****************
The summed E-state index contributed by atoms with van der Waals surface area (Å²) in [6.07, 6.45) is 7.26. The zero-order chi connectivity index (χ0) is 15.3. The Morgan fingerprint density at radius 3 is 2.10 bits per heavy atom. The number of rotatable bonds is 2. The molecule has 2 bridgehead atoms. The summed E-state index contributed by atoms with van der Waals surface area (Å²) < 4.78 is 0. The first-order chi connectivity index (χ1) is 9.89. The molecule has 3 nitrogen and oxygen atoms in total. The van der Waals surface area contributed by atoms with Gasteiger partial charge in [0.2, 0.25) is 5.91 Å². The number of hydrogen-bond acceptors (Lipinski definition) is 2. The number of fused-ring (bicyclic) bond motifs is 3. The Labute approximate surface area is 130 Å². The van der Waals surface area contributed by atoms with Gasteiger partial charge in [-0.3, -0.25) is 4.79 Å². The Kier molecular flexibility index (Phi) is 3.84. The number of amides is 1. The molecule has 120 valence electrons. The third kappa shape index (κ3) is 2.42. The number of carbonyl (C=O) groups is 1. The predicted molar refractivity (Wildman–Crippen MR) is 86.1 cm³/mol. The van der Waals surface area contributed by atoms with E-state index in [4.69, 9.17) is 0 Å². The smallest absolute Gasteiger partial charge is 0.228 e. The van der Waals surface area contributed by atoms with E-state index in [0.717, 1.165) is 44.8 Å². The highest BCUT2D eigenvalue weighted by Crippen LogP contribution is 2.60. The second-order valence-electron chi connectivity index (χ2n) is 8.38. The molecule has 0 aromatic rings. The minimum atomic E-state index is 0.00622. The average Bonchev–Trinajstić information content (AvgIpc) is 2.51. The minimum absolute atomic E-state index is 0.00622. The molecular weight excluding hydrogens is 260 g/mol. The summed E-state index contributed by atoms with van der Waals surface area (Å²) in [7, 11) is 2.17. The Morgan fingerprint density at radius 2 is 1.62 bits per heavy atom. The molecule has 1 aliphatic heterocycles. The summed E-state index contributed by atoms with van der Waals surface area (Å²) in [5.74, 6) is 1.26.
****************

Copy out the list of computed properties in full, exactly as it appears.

The summed E-state index contributed by atoms with van der Waals surface area (Å²) in [6.07, 6.45) is 7.26. The zero-order chi connectivity index (χ0) is 15.3. The Morgan fingerprint density at radius 3 is 2.10 bits per heavy atom. The number of rotatable bonds is 2. The molecule has 2 bridgehead atoms. The summed E-state index contributed by atoms with van der Waals surface area (Å²) < 4.78 is 0. The first-order chi connectivity index (χ1) is 9.89. The molecule has 3 nitrogen and oxygen atoms in total. The van der Waals surface area contributed by atoms with Gasteiger partial charge in [0.2, 0.25) is 5.91 Å². The number of hydrogen-bond acceptors (Lipinski definition) is 2. The number of fused-ring (bicyclic) bond motifs is 3. The Labute approximate surface area is 130 Å². The van der Waals surface area contributed by atoms with Gasteiger partial charge in [-0.3, -0.25) is 4.79 Å². The Kier molecular flexibility index (Phi) is 3.84. The number of amides is 1. The molecule has 120 valence electrons. The third kappa shape index (κ3) is 2.42. The number of carbonyl (C=O) groups is 1. The predicted molar refractivity (Wildman–Crippen MR) is 86.1 cm³/mol. The van der Waals surface area contributed by atoms with E-state index in [4.69, 9.17) is 0 Å². The smallest absolute Gasteiger partial charge is 0.228 e. The van der Waals surface area contributed by atoms with E-state index in [0.717, 1.165) is 44.8 Å². The highest BCUT2D eigenvalue weighted by Crippen LogP contribution is 2.60. The second-order valence-electron chi connectivity index (χ2n) is 8.38. The molecule has 0 aromatic rings. The minimum atomic E-state index is 0.00622. The average Bonchev–Trinajstić information content (AvgIpc) is 2.51. The minimum absolute atomic E-state index is 0.00622. The molecular weight excluding hydrogens is 260 g/mol. The summed E-state index contributed by atoms with van der Waals surface area (Å²) in [7, 11) is 2.17. The Morgan fingerprint density at radius 2 is 1.62 bits per heavy atom. The molecule has 1 aliphatic heterocycles. The summed E-state index contributed by atoms with van der Waals surface area (Å²) in [5.74, 6) is 1.26.